On the other hand, old age has its own compensations, too. When we reach old age, our minds have more or less matured through the life experiences we have piled up and our passions that have been burning in our younger days have already cooled. What we have thought to be important in our youth is no longer so in old age. Also, our jealousy, anger, greed, hatred, etc. that are considered as vices from the perspective of the Buddha’s teachings have gradually lessened as we grow older and older, even if they are not totally wiped out or got rid of. Once we are free from those vices, we will be able to live a more peaceful and happier life until our eyes are finally closed.
Now I would like to recount the experiences of my next-door neighbor, who was brought back from the edge of death, because he recalled one of the attributes of the Buddha. He was hospitalized at the Academy Medical Center in Yangon because of lung ailment, which had caused him labored breathing and pushed him to the very edge of death itself on the third day of hospitalization. He was taken to the intensive care unit. While in a state of semi-consciousness, he found himself in a strange place where big tongues of flames were thrown at him with such great force that he had a hard time fighting against them with sheets of glass. He also saw white-robed persons going upwards to the haven above as well as ball-like creatures moving on a distant hill-side, which he considered to be “pe-tas” our Buddhist monks often mentioned in their religious discourses. As he then remembered ‘Ah-ra-han’, one of the nine attributes of the Buddha, he recited it in his mind and the flames receded gradually until they disappeared totally from the scene. Afterwards he found himself in a big golden hall where he had the chance of paying homage to the sitting gilded image of the Buddha. Soon afterwards he came round to his senses. He believed that while on the verge of death when it was uncertain whether he would be allowed to live on or not, he was shown the places he would have to go to, if he were to meet his fate then–the hell, the abode of gods or the nether world. So, he was convinced that it was the very force of the merits he had gained through donations and good religious practices in the present life that had given him a new lease on life and had resolved to devote the remaining years of his life to doing meritorious deeds all the more by giving away to donation as much of his wealth as he could afford. From his experiences we must take lessons that meritorious deeds we have performed can save us even from the jaws of death at a crucial moment even in the present life. So let us resolve to do good deeds now as best we can to gain merits for passage into the world of ‘nats’(gods) after death. The other day I have had the chance to listen to a religious discourse by the Mahamyaing Sayadaw. He said that if we die with fear, we will surely go to hell; that if we die with greed, we will be reborn in the world of ‘pe-tas’—creatures with large bodies but small mouths. Thus they suffer a constant state of starvation for as long as they are alive. And if we die with obsession with our material possessions, we will become small creatures around our house like mice, house lizards, etc. The only way to die, if we wish to escape from the lower planes of existence, is to breathe our last with thoughts of ‘dharma’. But to do so needs long years of practice in ‘vipassana’ meditation, as taught by our lord Buddha. Of course, it is a feat that can’t be achieved without hard work and strong determination and last but not least, good health. Here, I remember having read about a donation of Kyat 100,000 to Sayagyi U Thu Kha by Sayadaw Ashin Sandadika, one of the famous preachers of the Buddha’s teachings. One day that Sayadaw went to the house of U Thu Kha and donated Kyat 100,000 to him. Sayagyi was much taken by surprise that a monk should donate money to a lay man. The usual practice is for lay men to donate money or things to monks, not the other way around. Therefore, Sayagyi refused to accept the Sayadaw’s donation. At that, Sayadaw explained that as Sayagyi had pointed out in one of his books that religious practice should be pursued by any one when he was young, vigorous and in good health, he had followed Sayagyi’s advice, from which he had much benefited and that it was in appreciation of Sayagyi’s advice that Kyat 100,000 was offered in donation to him. Only then did Sayagyi U Thu Kha accept Kyat 100,000 from Sayadaw. Thus, it is clear that age 74 is already a bit too old to effectively pursue the Buddha’s vipassana meditation practice, because by that age one cannot persist in the meditation practice long enough at one sitting to attain concentration of mind that is so essential to vipassana meditation. Be that as it may, we have to engage in that religious practice as long as we are in good health, despite our age of 74 or whatever it is.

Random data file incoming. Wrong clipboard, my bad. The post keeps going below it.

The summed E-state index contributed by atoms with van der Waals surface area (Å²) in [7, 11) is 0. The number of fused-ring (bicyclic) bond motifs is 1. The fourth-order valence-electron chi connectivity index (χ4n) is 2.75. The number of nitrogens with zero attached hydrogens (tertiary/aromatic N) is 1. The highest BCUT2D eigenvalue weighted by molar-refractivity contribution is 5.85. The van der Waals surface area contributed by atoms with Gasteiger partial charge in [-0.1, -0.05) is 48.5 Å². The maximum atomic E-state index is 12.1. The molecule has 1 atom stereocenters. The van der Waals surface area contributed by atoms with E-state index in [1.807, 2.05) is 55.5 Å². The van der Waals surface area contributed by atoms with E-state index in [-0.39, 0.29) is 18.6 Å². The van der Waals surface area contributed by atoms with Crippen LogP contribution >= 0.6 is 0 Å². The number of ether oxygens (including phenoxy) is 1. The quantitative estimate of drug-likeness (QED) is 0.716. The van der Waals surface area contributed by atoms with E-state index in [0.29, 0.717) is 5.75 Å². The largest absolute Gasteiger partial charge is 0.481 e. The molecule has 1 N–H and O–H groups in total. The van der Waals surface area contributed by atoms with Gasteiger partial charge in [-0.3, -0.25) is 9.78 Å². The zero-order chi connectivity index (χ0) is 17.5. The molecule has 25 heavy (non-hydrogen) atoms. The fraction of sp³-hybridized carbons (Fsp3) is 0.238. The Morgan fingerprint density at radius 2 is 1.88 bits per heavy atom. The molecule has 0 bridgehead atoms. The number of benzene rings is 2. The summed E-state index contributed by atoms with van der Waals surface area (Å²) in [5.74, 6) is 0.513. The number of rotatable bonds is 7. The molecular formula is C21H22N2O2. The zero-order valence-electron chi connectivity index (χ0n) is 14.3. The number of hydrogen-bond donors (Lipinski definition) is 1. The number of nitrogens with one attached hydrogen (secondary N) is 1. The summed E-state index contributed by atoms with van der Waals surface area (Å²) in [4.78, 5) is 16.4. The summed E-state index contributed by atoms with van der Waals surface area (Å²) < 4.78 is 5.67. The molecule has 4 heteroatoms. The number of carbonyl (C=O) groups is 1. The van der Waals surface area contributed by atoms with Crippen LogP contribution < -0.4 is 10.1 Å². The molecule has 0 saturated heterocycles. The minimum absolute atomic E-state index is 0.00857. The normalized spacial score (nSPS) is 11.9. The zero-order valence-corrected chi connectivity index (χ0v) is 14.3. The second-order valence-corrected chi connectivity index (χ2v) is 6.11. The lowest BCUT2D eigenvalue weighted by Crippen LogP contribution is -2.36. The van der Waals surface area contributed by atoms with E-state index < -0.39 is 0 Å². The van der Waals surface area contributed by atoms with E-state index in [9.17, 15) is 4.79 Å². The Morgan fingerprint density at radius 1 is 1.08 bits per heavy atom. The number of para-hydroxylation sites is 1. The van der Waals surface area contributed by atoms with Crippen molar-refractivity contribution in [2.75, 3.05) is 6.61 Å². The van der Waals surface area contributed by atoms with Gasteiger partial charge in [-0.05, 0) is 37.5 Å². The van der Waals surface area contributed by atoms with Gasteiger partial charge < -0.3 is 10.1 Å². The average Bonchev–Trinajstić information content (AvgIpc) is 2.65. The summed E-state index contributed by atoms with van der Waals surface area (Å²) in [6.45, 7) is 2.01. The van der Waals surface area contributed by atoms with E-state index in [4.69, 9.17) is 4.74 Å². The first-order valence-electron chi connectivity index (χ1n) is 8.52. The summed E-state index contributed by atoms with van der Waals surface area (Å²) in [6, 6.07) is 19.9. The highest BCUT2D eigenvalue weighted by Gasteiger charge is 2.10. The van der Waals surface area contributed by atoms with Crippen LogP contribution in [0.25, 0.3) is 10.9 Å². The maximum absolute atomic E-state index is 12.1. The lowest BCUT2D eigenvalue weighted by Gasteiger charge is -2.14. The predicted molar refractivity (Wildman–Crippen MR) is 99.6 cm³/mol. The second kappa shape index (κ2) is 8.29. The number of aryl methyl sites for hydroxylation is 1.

During 74 years of my life I have seen great events that have taken place in the history of the world: the Second World War, the Korean War that left Korea divided into two countries, the Vietnam War, the Middle-East conflict, the India-Pakistan War, the collapse of the Soviet Union, the rise of democracies in Eastern Europe, the Wars in Iraq and Afghanistan that are still raging on, the rise of China to the status of a super power, to say nothing of the economic and financial crises the world has passed through occasionally. Strife and conflict are still going on in many parts of the world without any sign of their ending on the horizon. As for myself, I think it is quite fortunate that I was born and brought up in Myanmar, which is peaceable and stable enough, and in which the rule of law and order prevails, as compared with those regions mentioned above. If I were born in one of those reigns which are in a perpetual state of political unrest and racial conflict, my chances of living to see my 74th year are very slim. Another advantage of being born in Myanmar is that Buddhism—the religion that shows the way to the end of suffering—flourishes here. We would surely reap the benefits from the practice of the Buddha’s teachings, if we really pursue it with determination. It is up to us not to waste our precious time we are allowed to enjoy within the period of the Buddha’s “sasana”. We must strive to gain the eye of wisdom or insight knowledge that will enable us to see things as they really are—i.e. that things are in a constant state of flux, arising and disappearing from moment to moment all the time and that nothing lasts forever in the natural scheme of things. That is, as far as my knowledge goes, the very essence of Buddhism. That insight knowledge can be achieved only through serious practice of vipassana meditation as taught by the Buddha. So, we must try our level best to practice it for as long as there is a spark of life left in us and do all we can to gain the eye of wisdom before death claims us, as Mogoke Sayadaw Gyi said in one of his discourses on “vipassana meditation.” But—it is a big “But”—it is one thing to make a decision, but another to put it into real practice. To get the most benefit, decision and implementation must be fused into one, which, however, may prove a harder task for most of us than we think.